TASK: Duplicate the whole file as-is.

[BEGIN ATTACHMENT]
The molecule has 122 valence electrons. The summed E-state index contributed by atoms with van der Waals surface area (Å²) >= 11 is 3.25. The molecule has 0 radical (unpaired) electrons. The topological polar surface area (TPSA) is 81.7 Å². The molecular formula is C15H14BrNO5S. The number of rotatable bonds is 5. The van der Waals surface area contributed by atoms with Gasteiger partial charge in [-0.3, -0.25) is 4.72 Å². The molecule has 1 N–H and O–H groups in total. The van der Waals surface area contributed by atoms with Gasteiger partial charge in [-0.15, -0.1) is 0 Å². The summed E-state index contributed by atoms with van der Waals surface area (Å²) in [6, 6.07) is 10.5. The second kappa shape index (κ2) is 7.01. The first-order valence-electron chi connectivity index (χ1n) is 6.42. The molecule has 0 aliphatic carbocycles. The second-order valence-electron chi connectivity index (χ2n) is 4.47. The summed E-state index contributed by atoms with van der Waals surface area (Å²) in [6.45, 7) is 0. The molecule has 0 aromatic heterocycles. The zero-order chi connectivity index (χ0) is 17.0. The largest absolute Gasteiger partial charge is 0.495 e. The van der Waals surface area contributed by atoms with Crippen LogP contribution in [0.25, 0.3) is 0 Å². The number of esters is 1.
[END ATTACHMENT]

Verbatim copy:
The molecule has 122 valence electrons. The summed E-state index contributed by atoms with van der Waals surface area (Å²) >= 11 is 3.25. The molecule has 0 radical (unpaired) electrons. The topological polar surface area (TPSA) is 81.7 Å². The molecular formula is C15H14BrNO5S. The number of rotatable bonds is 5. The van der Waals surface area contributed by atoms with Gasteiger partial charge in [-0.3, -0.25) is 4.72 Å². The molecule has 1 N–H and O–H groups in total. The van der Waals surface area contributed by atoms with Gasteiger partial charge in [-0.15, -0.1) is 0 Å². The summed E-state index contributed by atoms with van der Waals surface area (Å²) in [6, 6.07) is 10.5. The second kappa shape index (κ2) is 7.01. The first-order valence-electron chi connectivity index (χ1n) is 6.42. The molecule has 0 aliphatic carbocycles. The second-order valence-electron chi connectivity index (χ2n) is 4.47. The summed E-state index contributed by atoms with van der Waals surface area (Å²) in [6.45, 7) is 0. The molecule has 0 aromatic heterocycles. The zero-order chi connectivity index (χ0) is 17.0. The largest absolute Gasteiger partial charge is 0.495 e. The van der Waals surface area contributed by atoms with Crippen LogP contribution in [0.25, 0.3) is 0 Å². The number of esters is 1.